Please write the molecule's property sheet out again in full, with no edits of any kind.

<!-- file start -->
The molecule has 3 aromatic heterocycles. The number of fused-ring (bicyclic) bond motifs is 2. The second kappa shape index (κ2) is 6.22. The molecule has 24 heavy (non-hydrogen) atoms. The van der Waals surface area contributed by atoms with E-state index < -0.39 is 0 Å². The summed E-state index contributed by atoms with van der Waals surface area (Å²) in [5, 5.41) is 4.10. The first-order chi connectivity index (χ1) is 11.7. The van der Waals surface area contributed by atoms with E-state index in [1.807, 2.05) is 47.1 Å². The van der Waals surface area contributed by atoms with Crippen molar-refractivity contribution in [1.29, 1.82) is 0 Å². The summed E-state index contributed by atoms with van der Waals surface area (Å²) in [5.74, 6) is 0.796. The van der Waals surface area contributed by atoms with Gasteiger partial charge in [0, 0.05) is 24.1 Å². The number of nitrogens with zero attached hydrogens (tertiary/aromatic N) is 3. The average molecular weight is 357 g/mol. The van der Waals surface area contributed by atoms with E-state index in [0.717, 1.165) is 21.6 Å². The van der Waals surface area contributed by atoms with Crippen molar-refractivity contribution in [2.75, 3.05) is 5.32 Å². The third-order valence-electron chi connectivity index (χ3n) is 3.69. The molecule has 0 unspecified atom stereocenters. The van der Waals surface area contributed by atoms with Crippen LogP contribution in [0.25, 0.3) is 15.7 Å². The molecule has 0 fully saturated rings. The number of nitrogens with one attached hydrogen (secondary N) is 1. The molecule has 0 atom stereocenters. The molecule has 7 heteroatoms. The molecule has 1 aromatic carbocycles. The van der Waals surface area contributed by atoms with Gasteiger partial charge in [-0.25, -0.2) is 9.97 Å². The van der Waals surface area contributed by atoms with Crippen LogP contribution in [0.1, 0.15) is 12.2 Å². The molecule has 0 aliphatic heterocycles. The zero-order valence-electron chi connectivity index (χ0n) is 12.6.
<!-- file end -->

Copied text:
The molecule has 3 aromatic heterocycles. The number of fused-ring (bicyclic) bond motifs is 2. The second kappa shape index (κ2) is 6.22. The molecule has 24 heavy (non-hydrogen) atoms. The van der Waals surface area contributed by atoms with E-state index < -0.39 is 0 Å². The summed E-state index contributed by atoms with van der Waals surface area (Å²) in [5, 5.41) is 4.10. The first-order chi connectivity index (χ1) is 11.7. The van der Waals surface area contributed by atoms with E-state index in [1.807, 2.05) is 47.1 Å². The van der Waals surface area contributed by atoms with Crippen molar-refractivity contribution in [1.29, 1.82) is 0 Å². The summed E-state index contributed by atoms with van der Waals surface area (Å²) in [5.74, 6) is 0.796. The van der Waals surface area contributed by atoms with Gasteiger partial charge in [0, 0.05) is 24.1 Å². The number of nitrogens with zero attached hydrogens (tertiary/aromatic N) is 3. The average molecular weight is 357 g/mol. The van der Waals surface area contributed by atoms with E-state index in [0.717, 1.165) is 21.6 Å². The van der Waals surface area contributed by atoms with Crippen molar-refractivity contribution in [2.75, 3.05) is 5.32 Å². The third-order valence-electron chi connectivity index (χ3n) is 3.69. The molecule has 0 unspecified atom stereocenters. The van der Waals surface area contributed by atoms with Crippen LogP contribution in [0.25, 0.3) is 15.7 Å². The molecule has 0 fully saturated rings. The number of nitrogens with one attached hydrogen (secondary N) is 1. The molecule has 0 atom stereocenters. The molecule has 7 heteroatoms. The molecule has 1 aromatic carbocycles. The van der Waals surface area contributed by atoms with Gasteiger partial charge in [-0.25, -0.2) is 9.97 Å². The van der Waals surface area contributed by atoms with Crippen LogP contribution in [0.1, 0.15) is 12.2 Å². The molecule has 0 aliphatic heterocycles. The zero-order valence-electron chi connectivity index (χ0n) is 12.6.